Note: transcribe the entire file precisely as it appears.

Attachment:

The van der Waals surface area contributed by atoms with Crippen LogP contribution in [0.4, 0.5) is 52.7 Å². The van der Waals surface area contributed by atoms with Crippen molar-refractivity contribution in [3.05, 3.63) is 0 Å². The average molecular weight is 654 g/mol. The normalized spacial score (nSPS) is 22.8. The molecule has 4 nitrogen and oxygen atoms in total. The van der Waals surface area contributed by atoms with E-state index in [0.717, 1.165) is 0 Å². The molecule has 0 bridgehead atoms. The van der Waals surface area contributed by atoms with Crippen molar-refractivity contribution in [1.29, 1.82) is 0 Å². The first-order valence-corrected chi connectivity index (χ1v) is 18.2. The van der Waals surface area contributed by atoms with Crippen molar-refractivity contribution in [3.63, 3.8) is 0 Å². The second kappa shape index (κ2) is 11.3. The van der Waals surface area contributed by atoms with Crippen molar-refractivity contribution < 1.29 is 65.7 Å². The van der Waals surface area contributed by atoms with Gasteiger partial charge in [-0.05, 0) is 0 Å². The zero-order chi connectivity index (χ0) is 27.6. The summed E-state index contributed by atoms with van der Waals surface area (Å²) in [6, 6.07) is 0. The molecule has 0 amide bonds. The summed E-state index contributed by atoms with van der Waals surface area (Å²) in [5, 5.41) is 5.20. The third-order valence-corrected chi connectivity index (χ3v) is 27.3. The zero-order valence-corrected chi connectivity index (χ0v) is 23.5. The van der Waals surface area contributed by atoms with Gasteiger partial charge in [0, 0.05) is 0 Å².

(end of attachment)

The van der Waals surface area contributed by atoms with Crippen LogP contribution in [0.4, 0.5) is 52.7 Å². The van der Waals surface area contributed by atoms with Crippen molar-refractivity contribution in [3.05, 3.63) is 0 Å². The average molecular weight is 654 g/mol. The normalized spacial score (nSPS) is 22.8. The molecule has 4 nitrogen and oxygen atoms in total. The van der Waals surface area contributed by atoms with E-state index in [0.717, 1.165) is 0 Å². The molecule has 0 bridgehead atoms. The van der Waals surface area contributed by atoms with Crippen molar-refractivity contribution in [1.29, 1.82) is 0 Å². The first-order valence-corrected chi connectivity index (χ1v) is 18.2. The van der Waals surface area contributed by atoms with Crippen molar-refractivity contribution in [3.63, 3.8) is 0 Å². The second kappa shape index (κ2) is 11.3. The van der Waals surface area contributed by atoms with Crippen molar-refractivity contribution < 1.29 is 65.7 Å². The van der Waals surface area contributed by atoms with Gasteiger partial charge in [-0.05, 0) is 0 Å². The zero-order chi connectivity index (χ0) is 27.6. The summed E-state index contributed by atoms with van der Waals surface area (Å²) in [6, 6.07) is 0. The molecule has 0 amide bonds. The summed E-state index contributed by atoms with van der Waals surface area (Å²) in [5, 5.41) is 5.20. The third-order valence-corrected chi connectivity index (χ3v) is 27.3. The zero-order valence-corrected chi connectivity index (χ0v) is 23.5. The van der Waals surface area contributed by atoms with Gasteiger partial charge in [0, 0.05) is 0 Å².